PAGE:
At the end of this month, the first round of the Slurry Infrastructure grant will close for applications. So, if you haven’t yet applied, now is the time to.
In this post, I’ll give you a recap of the grant and the process to apply before 31 January.
The Slurry Infrastructure grant
The Slurry Infrastructure grant is designed to help you improve or expand your slurry storage capacity to 6 months and improve the use of organic nutrients on your farm.
You can use the grant to pay for:
- above-ground steel slurry stores
- precast circular concrete slurry stores
- earth bank lagoons without synthetic liner
- earth bank lagoons with synthetic liner
- stores using precast rectangular concrete panels
- large volume supported slurry bags (over 2,500 cubic metres (m3))
You can use the grant to replace stores that are no longer fit-for-purpose, build additional storage or expand an existing store.
The grant will also contribute towards the costs of impermeable covers and supporting equipment.
The minimum grant you can apply for is £25,000. The maximum grant is £250,000 for each applicant business.
Applying for a Slurry Infrastructure grant
Step 1: Take a look at the guidance
The full Slurry Infrastructure grant guidance can be found on GOV.UK.
It sets out:
Last month, we held a webinar to discuss the grant. I'll embed the view below.
I’ve also blogged about the grant before. If you click on my name at the top of this page, you’ll see my previous posts.
Step 2: Use the online checker
The first part of the application process is an online checker. You’ll find it on the Slurry Infrastructure grant page on GOV.UK.
It's important to be accurate about your slurry storage needs and project plans.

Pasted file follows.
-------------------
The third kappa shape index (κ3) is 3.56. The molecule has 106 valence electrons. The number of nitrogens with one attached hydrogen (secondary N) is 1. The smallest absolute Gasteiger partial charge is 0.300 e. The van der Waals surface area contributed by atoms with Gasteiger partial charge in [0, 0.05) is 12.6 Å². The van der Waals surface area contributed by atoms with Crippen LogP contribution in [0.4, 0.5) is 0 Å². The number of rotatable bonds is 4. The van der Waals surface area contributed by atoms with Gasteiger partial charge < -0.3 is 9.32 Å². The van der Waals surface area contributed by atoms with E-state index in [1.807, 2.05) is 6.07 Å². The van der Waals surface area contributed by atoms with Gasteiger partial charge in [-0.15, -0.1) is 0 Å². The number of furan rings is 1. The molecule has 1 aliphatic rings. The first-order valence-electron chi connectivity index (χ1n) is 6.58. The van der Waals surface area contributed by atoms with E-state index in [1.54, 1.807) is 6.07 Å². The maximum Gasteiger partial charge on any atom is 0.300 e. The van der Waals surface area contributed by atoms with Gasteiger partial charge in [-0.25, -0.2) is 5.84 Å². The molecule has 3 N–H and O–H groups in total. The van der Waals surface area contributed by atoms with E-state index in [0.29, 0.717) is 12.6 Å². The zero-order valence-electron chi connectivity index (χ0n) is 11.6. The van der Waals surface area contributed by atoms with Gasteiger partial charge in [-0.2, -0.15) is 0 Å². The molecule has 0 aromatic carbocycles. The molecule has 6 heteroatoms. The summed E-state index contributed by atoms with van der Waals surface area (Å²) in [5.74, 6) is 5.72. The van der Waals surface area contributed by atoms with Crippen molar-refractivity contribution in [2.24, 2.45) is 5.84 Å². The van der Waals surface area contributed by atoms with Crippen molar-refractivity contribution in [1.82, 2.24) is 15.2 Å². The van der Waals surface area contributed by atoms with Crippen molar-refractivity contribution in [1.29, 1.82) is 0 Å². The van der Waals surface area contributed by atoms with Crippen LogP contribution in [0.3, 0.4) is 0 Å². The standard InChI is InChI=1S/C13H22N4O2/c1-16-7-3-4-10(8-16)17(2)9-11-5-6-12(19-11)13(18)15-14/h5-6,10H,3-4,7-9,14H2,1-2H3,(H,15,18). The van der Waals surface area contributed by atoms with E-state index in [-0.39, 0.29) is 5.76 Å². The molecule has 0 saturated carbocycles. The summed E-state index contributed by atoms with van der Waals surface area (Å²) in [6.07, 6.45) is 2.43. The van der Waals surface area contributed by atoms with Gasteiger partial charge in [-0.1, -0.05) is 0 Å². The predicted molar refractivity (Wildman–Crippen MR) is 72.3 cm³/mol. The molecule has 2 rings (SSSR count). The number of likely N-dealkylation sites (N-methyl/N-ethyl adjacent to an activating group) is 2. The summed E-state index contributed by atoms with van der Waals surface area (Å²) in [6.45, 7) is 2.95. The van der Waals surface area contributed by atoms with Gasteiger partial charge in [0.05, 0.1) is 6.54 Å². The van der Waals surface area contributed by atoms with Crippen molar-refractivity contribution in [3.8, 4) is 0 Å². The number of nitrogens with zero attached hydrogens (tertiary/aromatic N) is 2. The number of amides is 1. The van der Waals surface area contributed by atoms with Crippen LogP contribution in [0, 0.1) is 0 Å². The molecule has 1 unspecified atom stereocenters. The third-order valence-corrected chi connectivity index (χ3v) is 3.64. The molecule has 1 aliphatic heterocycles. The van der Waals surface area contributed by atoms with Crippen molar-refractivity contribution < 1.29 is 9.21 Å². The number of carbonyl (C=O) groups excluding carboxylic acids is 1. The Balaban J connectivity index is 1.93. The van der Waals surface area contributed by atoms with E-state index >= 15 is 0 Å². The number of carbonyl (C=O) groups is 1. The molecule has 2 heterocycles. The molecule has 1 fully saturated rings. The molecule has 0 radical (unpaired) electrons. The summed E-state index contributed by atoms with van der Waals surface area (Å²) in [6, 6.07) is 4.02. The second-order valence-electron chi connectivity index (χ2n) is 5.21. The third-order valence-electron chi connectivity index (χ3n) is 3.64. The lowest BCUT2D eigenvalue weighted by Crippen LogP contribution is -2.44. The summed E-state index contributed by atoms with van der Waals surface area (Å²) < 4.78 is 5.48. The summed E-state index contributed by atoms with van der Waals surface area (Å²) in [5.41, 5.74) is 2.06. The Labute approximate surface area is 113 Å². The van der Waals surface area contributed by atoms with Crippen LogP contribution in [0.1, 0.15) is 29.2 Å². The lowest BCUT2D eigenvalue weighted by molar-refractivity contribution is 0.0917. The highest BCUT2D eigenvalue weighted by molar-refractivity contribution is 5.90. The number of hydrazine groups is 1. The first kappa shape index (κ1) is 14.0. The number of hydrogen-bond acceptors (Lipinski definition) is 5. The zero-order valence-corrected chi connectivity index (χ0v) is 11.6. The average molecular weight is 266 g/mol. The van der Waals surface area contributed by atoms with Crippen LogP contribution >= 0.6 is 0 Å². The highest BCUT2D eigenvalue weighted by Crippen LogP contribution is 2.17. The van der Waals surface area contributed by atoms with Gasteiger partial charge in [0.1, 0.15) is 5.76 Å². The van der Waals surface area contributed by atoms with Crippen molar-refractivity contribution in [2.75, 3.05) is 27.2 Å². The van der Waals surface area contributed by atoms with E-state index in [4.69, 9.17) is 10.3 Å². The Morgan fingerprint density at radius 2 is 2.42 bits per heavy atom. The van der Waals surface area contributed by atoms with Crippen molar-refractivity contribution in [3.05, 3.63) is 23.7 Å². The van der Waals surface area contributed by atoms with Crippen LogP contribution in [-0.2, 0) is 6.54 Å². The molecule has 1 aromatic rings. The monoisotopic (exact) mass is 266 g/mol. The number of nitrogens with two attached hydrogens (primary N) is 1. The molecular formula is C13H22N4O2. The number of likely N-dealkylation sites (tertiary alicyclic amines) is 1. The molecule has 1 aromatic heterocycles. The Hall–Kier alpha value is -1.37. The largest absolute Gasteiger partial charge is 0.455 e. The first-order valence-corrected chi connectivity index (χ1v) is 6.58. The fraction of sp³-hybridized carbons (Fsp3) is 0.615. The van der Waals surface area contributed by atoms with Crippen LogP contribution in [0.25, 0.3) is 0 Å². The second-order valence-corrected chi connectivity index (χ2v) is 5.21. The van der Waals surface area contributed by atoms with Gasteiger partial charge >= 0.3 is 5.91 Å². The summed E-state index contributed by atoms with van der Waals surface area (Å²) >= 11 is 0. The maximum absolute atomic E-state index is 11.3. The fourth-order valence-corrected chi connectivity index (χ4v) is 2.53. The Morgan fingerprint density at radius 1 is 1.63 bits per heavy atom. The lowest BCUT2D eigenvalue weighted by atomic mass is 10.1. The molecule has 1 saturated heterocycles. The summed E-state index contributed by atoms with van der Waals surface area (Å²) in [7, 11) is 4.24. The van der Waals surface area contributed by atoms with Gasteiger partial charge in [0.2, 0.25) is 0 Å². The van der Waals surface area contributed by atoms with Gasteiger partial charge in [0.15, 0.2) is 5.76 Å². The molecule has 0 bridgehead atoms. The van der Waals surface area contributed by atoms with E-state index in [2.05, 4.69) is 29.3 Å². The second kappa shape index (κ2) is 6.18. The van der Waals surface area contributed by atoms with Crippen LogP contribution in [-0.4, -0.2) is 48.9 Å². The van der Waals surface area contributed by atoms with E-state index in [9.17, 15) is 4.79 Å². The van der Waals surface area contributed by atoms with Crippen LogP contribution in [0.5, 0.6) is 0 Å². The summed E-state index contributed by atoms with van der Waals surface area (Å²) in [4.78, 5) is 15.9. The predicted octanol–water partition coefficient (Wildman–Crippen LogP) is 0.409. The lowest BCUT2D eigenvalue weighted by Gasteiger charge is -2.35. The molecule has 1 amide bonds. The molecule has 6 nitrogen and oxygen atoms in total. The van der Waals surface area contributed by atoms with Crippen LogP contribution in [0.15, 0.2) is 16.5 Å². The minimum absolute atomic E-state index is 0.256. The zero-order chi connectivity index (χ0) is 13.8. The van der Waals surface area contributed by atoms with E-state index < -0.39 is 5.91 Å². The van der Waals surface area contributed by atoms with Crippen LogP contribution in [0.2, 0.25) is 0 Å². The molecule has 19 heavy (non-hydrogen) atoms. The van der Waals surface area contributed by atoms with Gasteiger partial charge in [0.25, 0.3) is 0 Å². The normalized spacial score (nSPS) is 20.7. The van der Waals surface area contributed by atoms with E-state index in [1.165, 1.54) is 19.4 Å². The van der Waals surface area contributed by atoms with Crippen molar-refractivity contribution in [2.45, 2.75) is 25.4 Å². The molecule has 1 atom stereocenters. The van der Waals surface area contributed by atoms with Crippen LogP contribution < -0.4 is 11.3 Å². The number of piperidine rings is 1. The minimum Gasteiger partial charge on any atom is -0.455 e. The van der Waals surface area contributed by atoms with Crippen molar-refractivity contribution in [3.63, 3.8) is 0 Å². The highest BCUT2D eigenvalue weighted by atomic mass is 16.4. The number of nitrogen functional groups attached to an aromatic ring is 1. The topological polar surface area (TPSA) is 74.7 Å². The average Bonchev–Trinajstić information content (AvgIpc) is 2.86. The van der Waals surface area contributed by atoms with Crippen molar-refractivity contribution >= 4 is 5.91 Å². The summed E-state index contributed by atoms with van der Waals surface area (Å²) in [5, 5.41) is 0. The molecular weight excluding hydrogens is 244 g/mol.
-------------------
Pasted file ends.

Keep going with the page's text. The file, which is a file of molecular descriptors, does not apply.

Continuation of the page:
The Rural Payments Agency (RPA) and the Environment Agency created guidance to help you plan your slurry storage.
Step 3: Assessment
Once the online checker closes, the RPA will look at how many projects can be funded.
If the scheme is oversubscribed, the RPA will identify the applications with a higher environmental benefit. This will be based on the priority areas shown in MAGIC.
This will be based on location and proximity to areas where action is most needed to reduce pollution from agriculture.
You can read about how we’ll do this in detail.
Step 4: Full application
If you are invited to make a full application, you will be asked further questions about your project.
It's important that you don’t start your project until your grant funding agreement is in place.
You can certainly get quotes and apply for planning permission, but you cannot pay for any eligible items or start construction.
I'll explain how we completed the shortlisting after the checker closes, so do subscribe to the blog.
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